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The Giants can’t afford to let Saquon Barkley get away now


Saquon Barkley is a very good football player and the Giants don’t have nearly enough of them. In fact, they have three men on the roster with the talent to be the best in the world at what they do.

Barkley is one. Dexter Lawrence and Andrew Thomas are the others.

So it wouldn’t make sense for Barkley, who will be just 26 on Opening Day in September, to go spend the rest of his prime with someone else. He’s the most talented playmaker on the team, including Daniel Jones, and yet, while conducting his postseason autopsy Monday, general manager Joe Schoen was more definitive in his desire and intent to bring back his quarterback.

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The GM essentially booked Jones for a return trip to the top spot saying “we’re happy Daniel’s going to be here” and stating the Giants’ goal is “to build a team around him where he can lead us to victory a Super Bowl.”

It’s also reasonable. Jones earned a new nine-figure contract the hard way and deserves whatever money he can get in free agency. He plays a position far more critical to a team’s success than a running back, and so it goes.

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But that doesn’t mean Barkley shouldn’t sign his own multi-year deal at a salary that won’t even equal half of Jones’ final salary. And yet, when asked about restarting one of the Giants’ two all-NFC players — Lawrence, as voted by the Professional Football Writers of America — Schoen did a tap dance he didn’t do when the subject turned to Mr. Jones .


Giants
Saquon Barkley walks off the field after the Giants’ loss to the Eagles on Sunday.
Charles Wenzelberg/New York Post

Schoen started talking about how the 2022 Giants were a special team and how he’d like to have everyone back, and how there’s a business side to it, and how there are salary cap rules that he has to follow, and how he liked to know Barkley … before we finally got around to saying, ‘He’s a guy we’d like to have back.’ Schoen then quickly turned to the upcoming meetings and the need to take a step back and remove all emotion from the roster and subsequent evaluations.

“We’d love to get Saquon back,” he reiterated before adding, “if he makes it.”

It has to work. The Giants got a lot of bang for their marketing buck with their “Our Way” campaign, built around the franchise’s touted foundations of intelligence, toughness, reliability and selflessness.

If Barkley doesn’t embody those traits, who the hell does?

The guy just traded against him — on camera — saying he’s not interested in establishing a new salary scale for the running back, and when he reminded everyone that injuries ruined the middle of his five-year career with the Giants, a fact he admitted he “didn’t ” Don’t help’ his cause. Barkley called himself a “realist” before falling just short of his career-high 1,312 carries and 10 touchdowns this year.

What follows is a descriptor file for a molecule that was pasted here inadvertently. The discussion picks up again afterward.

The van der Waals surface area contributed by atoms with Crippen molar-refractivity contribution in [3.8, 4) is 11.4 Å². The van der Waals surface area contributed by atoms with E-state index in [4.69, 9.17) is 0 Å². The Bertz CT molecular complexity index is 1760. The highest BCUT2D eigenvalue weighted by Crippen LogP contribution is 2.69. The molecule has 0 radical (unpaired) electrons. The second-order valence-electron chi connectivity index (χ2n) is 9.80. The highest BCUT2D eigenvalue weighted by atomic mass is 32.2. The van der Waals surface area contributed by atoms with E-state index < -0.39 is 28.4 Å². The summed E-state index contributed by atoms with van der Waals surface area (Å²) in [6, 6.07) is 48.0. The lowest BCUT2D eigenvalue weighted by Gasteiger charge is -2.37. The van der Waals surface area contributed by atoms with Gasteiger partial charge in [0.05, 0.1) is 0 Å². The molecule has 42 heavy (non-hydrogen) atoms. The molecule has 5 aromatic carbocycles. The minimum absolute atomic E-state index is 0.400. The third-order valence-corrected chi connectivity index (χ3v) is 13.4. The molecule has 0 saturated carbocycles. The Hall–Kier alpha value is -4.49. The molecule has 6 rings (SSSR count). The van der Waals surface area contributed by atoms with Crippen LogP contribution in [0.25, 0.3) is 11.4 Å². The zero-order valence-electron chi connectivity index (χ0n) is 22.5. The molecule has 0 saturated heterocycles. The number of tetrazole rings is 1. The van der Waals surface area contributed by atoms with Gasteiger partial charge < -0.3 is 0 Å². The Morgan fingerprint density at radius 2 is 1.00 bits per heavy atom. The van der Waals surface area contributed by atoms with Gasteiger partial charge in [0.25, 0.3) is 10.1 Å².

“I think I was able to show the caliber of player I am,” he said. “That was my goal this year. I managed to achieve it.”

That means Barkley is accountable, even if it cost him some money and ruined his agent’s day.

During the bye week, the Giants tried to reach a deal with their pending free agent and made an offer that was on the low side of fair. It’s believed the offer came in around three to four years at $12 million – $12.5 million a pop, and Barkley decided he was worth more than that.

“We were disappointed about the value,” Schoen said.

“We weren’t that close.”


Giants
Saquon Barkley
Corey Shipkin

Now is the time for the Giants and Barkley to come together and renew their vows. The running back returned to Pro Bowl form, proved he could stay healthy for a full season and finished as one of three NFL players to lead his team in rushing yards and receptions.

Barkley isn’t going to top Christian McCaffrey’s $16 million league average, and that’s fine by him. But the Giants should offer him $14 million a year and try to shut this thing down.

For an organization that cares about its image and markets its new culture, Barkley is a perfect fit. He will never, ever embarrass the franchise. Like Eli Manning before him, Barkley is desperate to be a Giant for life. He studies the history of the game like precious few and understands what it would mean to his legacy to spend his entire career in big city blue.

Of course, in the modern NFL, no executive is terribly willing to pay a current top dollar. Only Barkley isn’t just defined by his position. He is a versatile playmaker and global role model, and no doubt his friend Jones’ consistent public support has helped the quarterback survive the dark times and find the light.

No, Barkley does not deserve a franchise tag and a $10.1 million annual payment. He’ll be angry and hurt if he goes down like that, a friend confirmed.

But the Giants shouldn’t let it come to that, not when Saquon Barkley represents the best of everything this storied franchise is about. He’s the Frank Gifford of his day and it’s about time he got paid.